November 30, 2014 at 9:44 AM  
Blogger Robin Follette said...

I finally shot my first deer this year after seven years of hunting. What an experience! I hunt with a .308, too. I've been raising meat birds and animals for 15+ years and that's a good feeling. Putting meat on the table through hunting is another great but different feeling.

November 30, 2014 at 9:48 AM  
Blogger East Fork Farm said...

For the sake of sustainable organic farming practices and outdoor adventure… Please consider sharing our venture with your followers? Here is our campaign page and a recent article in Blue Ridge Outdoors… We would greatly appreciate it!

November 30, 2014 at 12:29 PM  
Blogger East Fork Farm said...

For the sake of sustainable organic farming practices and outdoor adventure… Please consider sharing our venture with your followers? Here is our campaign page and a recent article in Blue Ridge Outdoors… We would greatly appreciate it!

November 30, 2014 at 12:29 PM  
Anonymous Anonymous said...

omg....Maurice Sendak? THE Maurice Sendak?? Where the Wild Things Are is one of my favorite books. I used to read it to Joe when he was little and used all kinds of voices and motions. I'm seriously jealous.

November 30, 2014 at 12:49 PM  
Blogger mdoe37 said...

No deer so far for me this year....too much snow where I was in the UP. Boo.

You will enjoy a muzzleloader Jenna. I use one when I am in "rifle" season downstate....or shotgun territory. (Slugs are nasty and not really accurate IMHO). 90 grains is plenty, no need for 150 grains....your friends will explain that to you.

My original one is sitting here in the corner of the closet, all scoped up and everything....if you lived a bit closer, oh well.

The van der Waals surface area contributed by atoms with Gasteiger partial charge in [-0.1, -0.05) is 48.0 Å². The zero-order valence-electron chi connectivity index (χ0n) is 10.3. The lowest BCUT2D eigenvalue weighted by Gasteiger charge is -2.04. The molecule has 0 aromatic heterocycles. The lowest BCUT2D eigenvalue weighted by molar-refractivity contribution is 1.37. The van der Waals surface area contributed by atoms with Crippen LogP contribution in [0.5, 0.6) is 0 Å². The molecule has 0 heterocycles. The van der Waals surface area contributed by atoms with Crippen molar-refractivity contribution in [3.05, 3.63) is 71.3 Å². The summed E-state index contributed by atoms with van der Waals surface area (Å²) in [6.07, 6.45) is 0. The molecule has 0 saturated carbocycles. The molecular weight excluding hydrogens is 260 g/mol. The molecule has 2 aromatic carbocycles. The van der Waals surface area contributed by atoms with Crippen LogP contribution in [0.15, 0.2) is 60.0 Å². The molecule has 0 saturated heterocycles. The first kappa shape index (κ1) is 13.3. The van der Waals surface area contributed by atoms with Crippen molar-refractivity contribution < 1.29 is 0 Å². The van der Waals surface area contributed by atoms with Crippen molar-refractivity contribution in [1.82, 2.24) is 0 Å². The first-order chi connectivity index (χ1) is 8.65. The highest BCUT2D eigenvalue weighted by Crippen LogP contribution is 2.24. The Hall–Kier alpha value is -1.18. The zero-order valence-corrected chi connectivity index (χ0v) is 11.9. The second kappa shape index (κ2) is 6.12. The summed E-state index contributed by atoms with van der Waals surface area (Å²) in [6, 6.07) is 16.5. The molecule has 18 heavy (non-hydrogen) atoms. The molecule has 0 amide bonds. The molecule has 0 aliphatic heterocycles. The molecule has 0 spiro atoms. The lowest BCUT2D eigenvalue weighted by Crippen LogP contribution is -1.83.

Anyway should you think about purchasing one in the future....don't be afraid to look at those inexpensive ones ...a couple hundred...they work just fine.

I think muzzleload hunting is just one step "newer" than bow hunting. This will be right up your alley!

November 30, 2014 at 1:39 PM  
Blogger Bex said...

I'm hoping to start hunting white tail next September. I have a trail cam coming that I got online to give me an idea of what kind of traffic to expect. I'm nervous and excited at the idea. Hope you'll get your deer soon.

November 30, 2014 at 9:54 PM  
Anonymous Anonymous said...

When I first learned to drive, circa 1971, my father made me change a tire in the driveway before he'd let me use the car by myself. Practical man, my dad. I've had to do it a few times "for real" over the years. A good skill to have.

December 1, 2014 at 1:58 PM  
Blogger Ginny said...

Hope you got your tire fixed without too much trouble.
You might want to say a bit of a prayer and ask for a deer to honor your table. I am a believer that we are all connected and by putting it out there it will manifest.

December 10, 2014 at 7:42 PM